Study participants were followed for a median of 3.7 years. Individuals receiving either the 150 or 300 mg doses of canakinumab experienced a 15% reduction in MACE (P = 0.007); there was a non-significant 7% reduction in the primary endpoint for those receiving the 50 mg dose. Similar significant reductions in MACE+ were seen in the higher dose groups (17%, P = 0.0006) with a non-significant 10% reduction in the 50 mg group (Figure 2). Subgroup analyses showed no evidence of effect modification by sex, age, history of diabetes, smoking history, body-mass index, or baseline levels of lipids or hsCRP (36).
Figure 2. Cumulative endpoints for individuals receiving 150 or 300 mg subcutaneous canakinumab every 3 months vs. placebo in CANTOS. (Left) Primary endpoint of myocardial infarction, stroke, or cardiovascular death (MACE). (Right) Secondary endpoint additional including hospitalization for unstable angina requiring urgent revascularization (MACE-plus). HR, hazard ratio; CI, confidence interval; SC, subcutaneous. Ridker et al. (35).
In a pre-specified analysis, canakinumab efficacy was found to differ considerably based upon the magnitude of inflammation reduction achieved by individual trial participants. Individuals with hsCRP concentrations < 2 mg/L after the first dose of canakinumab experienced a 25% reduction in MACE (P < 0.0001) compared to a non-significant 5% reduction in those with on-treatment hsCRP levels ≥ 2 mg/L. These differences persisted even after adjusting for potential confounders, including baseline hsCRP and LDL-C as well as clinical risk factors including age, sex, smoking history, hypertension, diabetes, and body-mass index, and were consistent in causal inference analyses. Additionally, individuals with a reduction in hsCRP < 2 mg/L also experienced a significant 31% reduction in cardiovascular death (P = 0.0004) and all-cause mortality (P < 0.0001); those with on-treatment hsCRP level ≥ 2 mg/L did not have a significant reduction in these endpoints (Figure 3). Within the overall trial, the number needed to treat for the 5-year composite endpoint of MI, stroke, coronary revascularization, or all-cause mortality was 24 (36). This number was 16 for those with on-treatment hsCRP levels < 2 mg/L and 57 for individuals with on-treatment hsCRP levels ≥ 2 mg/L.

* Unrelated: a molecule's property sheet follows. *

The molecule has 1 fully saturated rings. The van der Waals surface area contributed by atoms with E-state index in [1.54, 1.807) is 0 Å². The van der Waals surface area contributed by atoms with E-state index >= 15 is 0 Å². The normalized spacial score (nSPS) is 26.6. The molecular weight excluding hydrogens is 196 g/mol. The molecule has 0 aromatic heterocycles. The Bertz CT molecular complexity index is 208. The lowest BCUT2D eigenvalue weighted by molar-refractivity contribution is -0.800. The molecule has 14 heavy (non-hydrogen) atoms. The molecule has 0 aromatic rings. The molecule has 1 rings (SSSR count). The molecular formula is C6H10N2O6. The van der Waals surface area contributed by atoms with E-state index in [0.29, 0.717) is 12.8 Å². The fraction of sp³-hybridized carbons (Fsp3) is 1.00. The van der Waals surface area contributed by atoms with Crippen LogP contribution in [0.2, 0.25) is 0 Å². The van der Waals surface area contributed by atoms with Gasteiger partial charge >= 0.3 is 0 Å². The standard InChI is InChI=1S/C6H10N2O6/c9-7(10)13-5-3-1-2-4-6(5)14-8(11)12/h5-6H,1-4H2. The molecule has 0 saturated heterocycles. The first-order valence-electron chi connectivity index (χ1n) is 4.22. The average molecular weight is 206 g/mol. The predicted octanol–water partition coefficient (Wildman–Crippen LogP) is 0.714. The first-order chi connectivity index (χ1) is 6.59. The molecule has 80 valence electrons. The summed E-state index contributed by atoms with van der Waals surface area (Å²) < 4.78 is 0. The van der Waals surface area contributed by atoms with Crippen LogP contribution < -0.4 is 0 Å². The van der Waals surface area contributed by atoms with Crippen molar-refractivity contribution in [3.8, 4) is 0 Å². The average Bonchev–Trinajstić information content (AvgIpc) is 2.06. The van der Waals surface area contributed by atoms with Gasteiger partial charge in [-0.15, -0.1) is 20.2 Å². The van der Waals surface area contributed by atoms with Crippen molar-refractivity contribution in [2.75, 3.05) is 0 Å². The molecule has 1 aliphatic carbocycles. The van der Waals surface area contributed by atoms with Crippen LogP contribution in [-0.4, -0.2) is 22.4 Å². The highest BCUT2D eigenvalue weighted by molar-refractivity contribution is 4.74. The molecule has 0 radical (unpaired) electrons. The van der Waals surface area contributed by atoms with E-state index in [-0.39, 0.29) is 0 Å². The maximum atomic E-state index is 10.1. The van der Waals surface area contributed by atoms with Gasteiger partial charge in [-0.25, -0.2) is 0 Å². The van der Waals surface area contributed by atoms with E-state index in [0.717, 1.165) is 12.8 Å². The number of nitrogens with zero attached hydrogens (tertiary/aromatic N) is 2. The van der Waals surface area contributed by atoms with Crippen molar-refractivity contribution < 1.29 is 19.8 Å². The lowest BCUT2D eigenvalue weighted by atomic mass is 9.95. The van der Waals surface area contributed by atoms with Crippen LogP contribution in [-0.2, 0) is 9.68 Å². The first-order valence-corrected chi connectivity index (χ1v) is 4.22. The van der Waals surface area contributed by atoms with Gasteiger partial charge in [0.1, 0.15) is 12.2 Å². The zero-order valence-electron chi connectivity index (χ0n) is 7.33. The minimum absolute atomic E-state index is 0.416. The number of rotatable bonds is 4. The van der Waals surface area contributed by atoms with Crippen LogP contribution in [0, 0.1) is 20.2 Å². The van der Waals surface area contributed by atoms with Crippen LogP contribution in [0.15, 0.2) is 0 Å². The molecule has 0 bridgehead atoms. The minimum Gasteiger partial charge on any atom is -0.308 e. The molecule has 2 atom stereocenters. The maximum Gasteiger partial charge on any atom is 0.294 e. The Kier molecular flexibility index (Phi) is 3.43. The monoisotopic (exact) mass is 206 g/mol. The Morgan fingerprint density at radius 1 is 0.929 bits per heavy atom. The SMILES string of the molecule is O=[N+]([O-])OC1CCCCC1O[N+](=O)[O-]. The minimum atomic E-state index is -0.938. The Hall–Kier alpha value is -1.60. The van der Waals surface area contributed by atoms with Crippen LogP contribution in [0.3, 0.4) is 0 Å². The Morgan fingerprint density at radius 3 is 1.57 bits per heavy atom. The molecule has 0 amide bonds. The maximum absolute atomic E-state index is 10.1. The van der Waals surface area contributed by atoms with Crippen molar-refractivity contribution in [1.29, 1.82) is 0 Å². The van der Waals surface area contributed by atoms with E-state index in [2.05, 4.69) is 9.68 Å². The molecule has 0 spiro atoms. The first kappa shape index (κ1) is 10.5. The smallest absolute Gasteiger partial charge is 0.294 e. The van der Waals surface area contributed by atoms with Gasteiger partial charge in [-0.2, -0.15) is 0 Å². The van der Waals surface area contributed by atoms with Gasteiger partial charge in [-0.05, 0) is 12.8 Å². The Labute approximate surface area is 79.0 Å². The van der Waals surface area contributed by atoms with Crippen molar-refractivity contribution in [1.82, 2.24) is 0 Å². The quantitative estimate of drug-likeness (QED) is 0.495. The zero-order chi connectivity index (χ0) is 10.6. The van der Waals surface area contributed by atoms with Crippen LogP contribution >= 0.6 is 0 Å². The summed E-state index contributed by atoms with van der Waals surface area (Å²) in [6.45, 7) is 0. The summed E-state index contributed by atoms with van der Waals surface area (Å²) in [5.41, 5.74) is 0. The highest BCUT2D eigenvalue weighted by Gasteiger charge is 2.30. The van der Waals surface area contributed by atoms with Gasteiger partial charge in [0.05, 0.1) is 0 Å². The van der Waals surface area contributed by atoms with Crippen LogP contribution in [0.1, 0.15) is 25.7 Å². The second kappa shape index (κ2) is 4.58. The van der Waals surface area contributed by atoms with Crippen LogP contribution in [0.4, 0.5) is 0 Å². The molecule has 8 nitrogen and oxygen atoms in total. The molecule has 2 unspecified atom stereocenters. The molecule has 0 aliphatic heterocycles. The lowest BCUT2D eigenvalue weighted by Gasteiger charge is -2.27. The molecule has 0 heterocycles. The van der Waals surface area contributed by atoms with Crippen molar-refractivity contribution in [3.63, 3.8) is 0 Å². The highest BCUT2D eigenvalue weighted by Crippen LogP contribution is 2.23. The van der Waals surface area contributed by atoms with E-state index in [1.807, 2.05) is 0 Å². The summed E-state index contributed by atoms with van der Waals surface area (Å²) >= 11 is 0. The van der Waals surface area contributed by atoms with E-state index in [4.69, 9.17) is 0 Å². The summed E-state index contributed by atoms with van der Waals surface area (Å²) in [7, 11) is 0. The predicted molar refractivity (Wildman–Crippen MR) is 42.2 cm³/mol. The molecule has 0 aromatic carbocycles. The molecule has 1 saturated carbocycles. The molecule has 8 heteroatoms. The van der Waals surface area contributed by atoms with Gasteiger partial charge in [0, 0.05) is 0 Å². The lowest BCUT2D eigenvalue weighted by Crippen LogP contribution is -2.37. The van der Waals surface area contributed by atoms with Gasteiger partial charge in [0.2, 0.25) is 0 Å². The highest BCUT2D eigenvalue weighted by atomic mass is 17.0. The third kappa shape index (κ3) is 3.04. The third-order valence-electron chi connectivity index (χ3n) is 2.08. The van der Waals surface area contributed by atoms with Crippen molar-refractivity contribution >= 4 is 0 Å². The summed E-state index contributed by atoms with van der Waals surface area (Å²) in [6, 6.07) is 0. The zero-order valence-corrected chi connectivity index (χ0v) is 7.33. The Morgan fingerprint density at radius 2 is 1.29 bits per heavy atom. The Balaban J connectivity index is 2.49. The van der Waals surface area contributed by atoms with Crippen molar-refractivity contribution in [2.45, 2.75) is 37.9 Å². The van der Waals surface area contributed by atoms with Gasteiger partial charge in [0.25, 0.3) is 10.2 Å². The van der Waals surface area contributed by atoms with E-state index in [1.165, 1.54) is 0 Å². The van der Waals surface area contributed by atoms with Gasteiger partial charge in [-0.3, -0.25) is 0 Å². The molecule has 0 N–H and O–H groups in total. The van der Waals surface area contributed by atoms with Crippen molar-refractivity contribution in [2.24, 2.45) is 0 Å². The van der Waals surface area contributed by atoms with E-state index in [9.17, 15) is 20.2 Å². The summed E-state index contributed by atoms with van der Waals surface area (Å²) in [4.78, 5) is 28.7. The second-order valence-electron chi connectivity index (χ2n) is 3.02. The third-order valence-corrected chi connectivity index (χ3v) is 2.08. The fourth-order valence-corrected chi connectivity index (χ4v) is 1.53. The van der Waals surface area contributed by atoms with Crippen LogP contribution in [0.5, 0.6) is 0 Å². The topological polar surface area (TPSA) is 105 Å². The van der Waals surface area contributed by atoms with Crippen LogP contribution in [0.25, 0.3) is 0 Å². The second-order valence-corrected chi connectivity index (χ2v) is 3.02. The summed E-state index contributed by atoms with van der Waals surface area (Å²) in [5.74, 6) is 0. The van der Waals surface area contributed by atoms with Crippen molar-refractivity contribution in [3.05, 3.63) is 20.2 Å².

Figure 3. Cumulative incidence and hazard ratios of cardiovascular mortality (Left) and all-cause mortality (Right) among CANTOS participants allocated to either placebo or canakinumab according to whether post-randomization on-treatment hsCRP levels were above or below 2 mg/L. Hazard ratios are adjusted for age, sex, smoking status, hypertension, diabetes, body mass index, baseline concentration of hsCRP, and baseline concentration of LDL-C. HR, hazard ratio; CI, confidence interval. Ridker (37).